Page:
The patient was referred to department of neurosurgery for further management. The patient underwent craniotomy and excision of the occipital lobe tumour under general anaesthesia.


We have witnessed a revolutionary improvement in the early recognition and diagnosis of ICSOLs in the past century. A commendable contribution by the ophthalmologists in this aspect has been duly noted globally. In the past, almost 75 % to 85 % of all patients with tumours of the brain have papilledema by the time they reached the neurological surgeon as opposed to, in recent times not more than 30 % of the patients who are operated upon for brain tumours have such ophthalmoscopic findings. This is obviously the result of the earlier recognition of these tumours and has enabled the neurosurgeon to improve the prognosis of the patient post-operatively to a significant level.3

The vital role of the ophthalmologist in the diagnosis of brain tumours has long been recognized and was aptly emphasized by Cushing when he called the optic chiasm "the crossroads" where the neurologist, the ophthalmologist, and the neurosurgeon meet.4

In our case, the utilization of the similar fact, that the eye works as a camera of the brain was done. The patient had come to the Ophthalmology OPD with very mild and fairly common ocular complaints for which the treatment is usually giving refractive correction. But owing to the multi-dimensional diagnostic approach used, the changes in the fundus and defects in his visual fields was diagnosed to be a rare ocular manifestation of a slow-growing brain tumour.5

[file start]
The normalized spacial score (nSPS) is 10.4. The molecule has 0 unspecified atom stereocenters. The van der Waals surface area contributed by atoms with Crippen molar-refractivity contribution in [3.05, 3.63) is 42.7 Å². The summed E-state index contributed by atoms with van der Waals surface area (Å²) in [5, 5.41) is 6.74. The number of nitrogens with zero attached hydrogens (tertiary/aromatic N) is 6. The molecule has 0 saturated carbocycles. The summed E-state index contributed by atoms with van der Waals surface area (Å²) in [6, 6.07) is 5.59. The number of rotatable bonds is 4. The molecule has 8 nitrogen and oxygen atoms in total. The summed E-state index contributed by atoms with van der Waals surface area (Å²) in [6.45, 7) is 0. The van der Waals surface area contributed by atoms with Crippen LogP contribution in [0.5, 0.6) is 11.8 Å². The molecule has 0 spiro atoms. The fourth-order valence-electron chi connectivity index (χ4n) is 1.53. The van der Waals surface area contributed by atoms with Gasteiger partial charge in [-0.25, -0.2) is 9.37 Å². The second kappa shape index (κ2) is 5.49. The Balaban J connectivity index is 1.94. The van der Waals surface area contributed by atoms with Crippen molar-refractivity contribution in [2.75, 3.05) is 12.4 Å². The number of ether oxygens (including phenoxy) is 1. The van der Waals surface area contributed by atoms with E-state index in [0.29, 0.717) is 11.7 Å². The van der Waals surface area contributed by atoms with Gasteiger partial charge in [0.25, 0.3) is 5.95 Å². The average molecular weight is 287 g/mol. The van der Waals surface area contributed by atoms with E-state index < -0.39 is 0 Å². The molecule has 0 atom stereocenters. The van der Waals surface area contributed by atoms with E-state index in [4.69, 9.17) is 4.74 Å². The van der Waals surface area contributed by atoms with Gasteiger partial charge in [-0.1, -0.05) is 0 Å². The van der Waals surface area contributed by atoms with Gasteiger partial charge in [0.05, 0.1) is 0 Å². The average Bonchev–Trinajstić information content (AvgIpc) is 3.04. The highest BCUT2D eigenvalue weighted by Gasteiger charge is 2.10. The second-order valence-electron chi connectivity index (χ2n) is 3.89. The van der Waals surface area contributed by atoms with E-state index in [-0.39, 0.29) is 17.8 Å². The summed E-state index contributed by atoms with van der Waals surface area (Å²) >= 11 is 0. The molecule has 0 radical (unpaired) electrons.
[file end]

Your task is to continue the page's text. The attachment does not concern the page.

Due to its mild presentations in the early and curable stage, this particular rare brain tumour is usually diagnosed at a much advanced stage where complete recovery and rehabilitation of the patient is next to impossible.6

Although, in this particular case owing to the prompt actions, at a very early stage of the malignancy, the patient was able to undergo a craniotomy and excision of the tumour with early recovery, thus adding not only quantity but also quality to his life.7-9

       The tumour removed was sent for histopathological examination and the report confirmed it to be an oligodendroglioma Grade II a pre-malignant low-grade tumour (histopathology slide unavailable).

Patient was discharged on analgesic and antacid after adequate post-operative care and advised review in the neurology department after 15 days.


Most of the times, an ophthalmologist is the first to detect a neuro-pathology and hence plays a major role in early detection of most of the ICSOLs.10-12 Proper evaluation of symptoms and signs and detailed examination and investigation leads to early detection of ICSOL.13-15 Post-operative evaluation and follow-up of cases are equally important.16,17




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Financial or other competing interests: None.

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How to cite this article

Thool A, Walavalkar R. Visual dysfunction as the first presentation of oligodendroglioma - a case report. J Evolution Med Dent Sci 2021;10(02):114-117, DOI: 10.14260/jemds/2021/24